jas

You must have learned to read from the Rush Windbag School of Selective Reading. I never said all wealthy people are lazy - only those that sit on their butts and rely on investment income to support themselves and those that are fortunate enough to live off the wealth earned by the hard work of their parents and not their own hard work. It's the reason why capital gains should be taxed and inheritance taxes should continue - two things the GOP wants to eliminate for their wealthy friends.

You are misinformed if you think I'm a highly paid attorney. Contrary to popular belief, the median income for lawyers is lower than police officers, fire fighters, and teachers. The legal profession is a lot like the Acting profession. You have your Superstars at the top making huge incomes and you have the other 80% who make an "OK" living or worse.

Contango

Re: "only those that sit on their butts and rely on investment income to support themselves,"

So retirees are lazy?

What about your defined benefit plan?

In what are those assets invested?

Contango

Re: "Ronald Reagan called 'the most effective anti-poverty program in the U.S.,'"

On a brief Google search, I could find no such quote attributed to the EITC by him.

"Trust, but verify" - Pres. Reagan.

However if true, I'll assume that he would not have condoned the current bloated, vote buying program which is annually subject to billions in waste, fraud and abuse of taxpayer dollars.

"Improper Federal Payments Waste over $100 Billion in 2012":

http://mercatus.org/publication/...

Yea, tax the rich; the kleptocrats need more water in order to help fill the federal colander.

truckin

It's just a scam.. Try and take something Reagan sorta said, twist it, put on a spin and go with it to get more people behind idea of providing someone else's money for security of votes.

jas

Best Reagan quote: "Well, I don't know....." and then he goes on to talk about some irrelevant anecdote that doesn't apply to anything. Kind of makes you wonder when the Alzheimer really started. By far, the worst President we've ever had.

Contango

Re: "By far, the worst President we've ever had."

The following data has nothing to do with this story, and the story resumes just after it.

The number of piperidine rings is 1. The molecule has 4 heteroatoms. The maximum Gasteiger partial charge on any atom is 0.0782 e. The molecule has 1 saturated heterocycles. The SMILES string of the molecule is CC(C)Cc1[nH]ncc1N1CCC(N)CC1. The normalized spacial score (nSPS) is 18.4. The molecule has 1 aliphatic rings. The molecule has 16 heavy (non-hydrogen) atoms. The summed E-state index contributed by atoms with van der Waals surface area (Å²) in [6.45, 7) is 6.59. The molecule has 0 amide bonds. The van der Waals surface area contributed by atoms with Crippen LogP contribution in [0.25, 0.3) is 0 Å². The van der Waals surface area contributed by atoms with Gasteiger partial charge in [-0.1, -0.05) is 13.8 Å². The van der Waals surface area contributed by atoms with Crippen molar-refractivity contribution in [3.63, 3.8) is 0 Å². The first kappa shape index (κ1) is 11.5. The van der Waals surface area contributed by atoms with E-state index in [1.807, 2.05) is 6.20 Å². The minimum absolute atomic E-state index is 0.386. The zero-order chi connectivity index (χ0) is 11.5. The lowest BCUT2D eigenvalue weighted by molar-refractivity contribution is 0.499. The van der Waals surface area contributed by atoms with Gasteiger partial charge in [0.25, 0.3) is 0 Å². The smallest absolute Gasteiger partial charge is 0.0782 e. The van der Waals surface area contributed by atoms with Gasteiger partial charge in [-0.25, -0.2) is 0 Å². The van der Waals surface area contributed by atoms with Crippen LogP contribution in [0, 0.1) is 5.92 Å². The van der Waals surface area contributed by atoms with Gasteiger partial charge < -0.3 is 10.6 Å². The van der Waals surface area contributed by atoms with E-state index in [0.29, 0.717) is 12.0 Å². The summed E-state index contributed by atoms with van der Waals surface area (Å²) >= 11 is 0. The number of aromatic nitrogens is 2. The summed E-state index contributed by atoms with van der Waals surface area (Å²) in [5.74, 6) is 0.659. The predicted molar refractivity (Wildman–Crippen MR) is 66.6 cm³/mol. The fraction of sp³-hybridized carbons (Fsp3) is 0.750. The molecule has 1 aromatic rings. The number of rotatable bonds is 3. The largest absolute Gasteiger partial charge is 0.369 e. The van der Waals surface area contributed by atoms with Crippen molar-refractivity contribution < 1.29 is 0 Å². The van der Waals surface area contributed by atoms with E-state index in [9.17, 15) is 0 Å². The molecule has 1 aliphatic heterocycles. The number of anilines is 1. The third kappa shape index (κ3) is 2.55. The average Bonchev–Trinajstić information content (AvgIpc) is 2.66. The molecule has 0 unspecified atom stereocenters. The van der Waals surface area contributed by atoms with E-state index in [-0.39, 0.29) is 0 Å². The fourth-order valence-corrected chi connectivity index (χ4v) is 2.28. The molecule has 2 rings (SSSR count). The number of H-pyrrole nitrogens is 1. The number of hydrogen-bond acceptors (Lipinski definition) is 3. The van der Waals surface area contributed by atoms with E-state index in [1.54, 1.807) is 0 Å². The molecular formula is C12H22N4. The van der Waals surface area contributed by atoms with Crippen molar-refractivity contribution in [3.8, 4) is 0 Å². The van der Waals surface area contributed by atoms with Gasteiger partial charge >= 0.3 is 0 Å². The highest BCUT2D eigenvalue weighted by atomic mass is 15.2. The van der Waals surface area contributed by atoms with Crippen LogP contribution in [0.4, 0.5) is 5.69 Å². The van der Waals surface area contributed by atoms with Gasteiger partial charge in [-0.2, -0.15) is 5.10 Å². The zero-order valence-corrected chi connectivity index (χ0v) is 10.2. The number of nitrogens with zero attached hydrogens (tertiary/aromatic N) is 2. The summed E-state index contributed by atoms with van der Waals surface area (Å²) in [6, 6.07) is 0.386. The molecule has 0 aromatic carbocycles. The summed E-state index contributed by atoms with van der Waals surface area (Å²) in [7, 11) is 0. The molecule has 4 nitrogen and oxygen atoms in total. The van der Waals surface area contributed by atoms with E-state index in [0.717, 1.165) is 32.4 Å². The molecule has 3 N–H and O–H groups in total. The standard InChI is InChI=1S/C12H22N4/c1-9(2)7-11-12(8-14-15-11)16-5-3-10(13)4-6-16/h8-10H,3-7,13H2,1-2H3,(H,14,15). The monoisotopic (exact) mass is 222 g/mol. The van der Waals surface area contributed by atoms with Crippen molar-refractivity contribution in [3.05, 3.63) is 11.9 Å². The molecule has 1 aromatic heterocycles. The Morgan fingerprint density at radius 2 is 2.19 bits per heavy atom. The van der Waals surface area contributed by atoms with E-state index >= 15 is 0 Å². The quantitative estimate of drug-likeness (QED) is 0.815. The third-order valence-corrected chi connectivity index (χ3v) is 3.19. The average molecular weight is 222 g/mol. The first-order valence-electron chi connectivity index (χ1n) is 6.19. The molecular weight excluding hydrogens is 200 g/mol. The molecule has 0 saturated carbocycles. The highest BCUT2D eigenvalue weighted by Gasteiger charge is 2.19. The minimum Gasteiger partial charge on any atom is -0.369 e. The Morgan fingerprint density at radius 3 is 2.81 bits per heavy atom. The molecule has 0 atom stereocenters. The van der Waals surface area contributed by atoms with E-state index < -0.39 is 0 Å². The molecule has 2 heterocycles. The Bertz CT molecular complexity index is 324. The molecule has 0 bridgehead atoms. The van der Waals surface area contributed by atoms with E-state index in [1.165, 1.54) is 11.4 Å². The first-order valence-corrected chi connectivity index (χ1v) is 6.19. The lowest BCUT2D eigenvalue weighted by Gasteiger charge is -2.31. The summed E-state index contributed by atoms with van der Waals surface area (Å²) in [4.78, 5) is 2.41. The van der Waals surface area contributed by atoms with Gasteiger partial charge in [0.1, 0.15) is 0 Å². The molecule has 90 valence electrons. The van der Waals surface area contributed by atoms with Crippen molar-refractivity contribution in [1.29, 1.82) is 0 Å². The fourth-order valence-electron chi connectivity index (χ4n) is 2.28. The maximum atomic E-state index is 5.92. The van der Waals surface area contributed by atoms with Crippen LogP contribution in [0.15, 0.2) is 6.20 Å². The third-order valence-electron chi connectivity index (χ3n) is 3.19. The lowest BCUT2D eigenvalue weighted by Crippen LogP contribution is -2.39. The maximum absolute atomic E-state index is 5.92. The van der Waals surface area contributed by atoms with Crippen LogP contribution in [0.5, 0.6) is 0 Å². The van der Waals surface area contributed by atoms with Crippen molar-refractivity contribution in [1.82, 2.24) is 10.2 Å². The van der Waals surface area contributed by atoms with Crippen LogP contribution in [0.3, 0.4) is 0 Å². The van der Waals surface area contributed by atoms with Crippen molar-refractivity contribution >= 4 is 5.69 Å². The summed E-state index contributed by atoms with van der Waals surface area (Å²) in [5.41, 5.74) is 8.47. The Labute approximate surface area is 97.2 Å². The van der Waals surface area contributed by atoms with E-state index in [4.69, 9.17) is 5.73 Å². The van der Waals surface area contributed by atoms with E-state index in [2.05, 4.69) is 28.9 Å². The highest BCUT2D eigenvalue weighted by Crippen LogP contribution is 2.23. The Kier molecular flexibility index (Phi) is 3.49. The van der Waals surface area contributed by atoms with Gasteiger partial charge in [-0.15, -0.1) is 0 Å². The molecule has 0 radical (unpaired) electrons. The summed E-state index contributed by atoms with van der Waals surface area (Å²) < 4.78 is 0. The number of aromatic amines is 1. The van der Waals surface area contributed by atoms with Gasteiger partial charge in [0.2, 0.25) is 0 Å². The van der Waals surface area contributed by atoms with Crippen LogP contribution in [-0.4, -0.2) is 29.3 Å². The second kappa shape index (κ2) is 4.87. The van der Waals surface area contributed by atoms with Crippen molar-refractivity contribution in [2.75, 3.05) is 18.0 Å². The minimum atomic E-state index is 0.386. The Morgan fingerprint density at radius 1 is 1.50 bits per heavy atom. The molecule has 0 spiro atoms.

Nah, that would be the current occupant of the WH.

In my opinon

Second one on my Google search.

By Thomas L. Hungerford and Rebecca Thiess | September 25, 2013
The earned income tax credit (EITC), first proposed in the early 1970s, was signed by President Ford. It was later substantially expanded by President Reagan, who deemed it “the best anti-poverty, the best pro-family, the best job creation measure to come out of Congress” (Snyder 1995).

Contango

Again:

"However if true, I'll assume that he would not have condoned the current bloated, vote buying program which is annually subject to billions in waste, fraud and abuse of taxpayer dollars."

2012: $12.6B

http://mercatus.org/sites/defaul...

Contango

Re: "Earned Income Tax Credit"

"All credit is debt." - Henry Hazlitt, "Economics in One Lesson"

http://www.zerohedge.com/news/20...

In my opinon

Well at least you have to work to collect the earned income credit. So in working your paying into all the funds that are distributed'

Contango

Re: "So in working your (sic) paying into all the funds that are distributed'"

Makes no sense.

Regardless, with a $17.3T (and growing) fed budget debt, we're not covering what we are spending.

Dr. Information

You just cannot fix dumb comments. Jas for example.

In my opinon

I so agree with you.

JACKEL

I think there are a few wealthy that earned their wealth. Not true for Kerry's, Kennedy's and a lot of those millionaires in Washington .

truckin

Funny how most millionaires in Washington weren't rich till they got there? and by "serving the people" the bank accounts grew? Funny how that is so..
actual mystery..

Contango

Re: "most millionaires in Washington,"

Obviously the redistribution of other peoples' money (OPM) pays well.

One of my favs is VP Gore:

He inherited his daddy's shares of Occidental Petro. Then he got richer to the tune of $230M investing in taxpayer subsidized green energy cos. (insider trading anyone?), while also profiting from the hawking of his global warming scam.

truckin

Ya, but the problem is certain people don't really care about the wealth or waste.....of there side..because they have "good intentions"

Dr. Information

Why are so many people jealous of others wealth. I know more wealthy people who went to college and made it all by their hard work vs being handed down something.

In my opinon

@ Dr. I don't think most are jealous of wealthy people just feel they should pay the same tax rate as middle class. They shouldn't get all the preverbal loop hole provisions.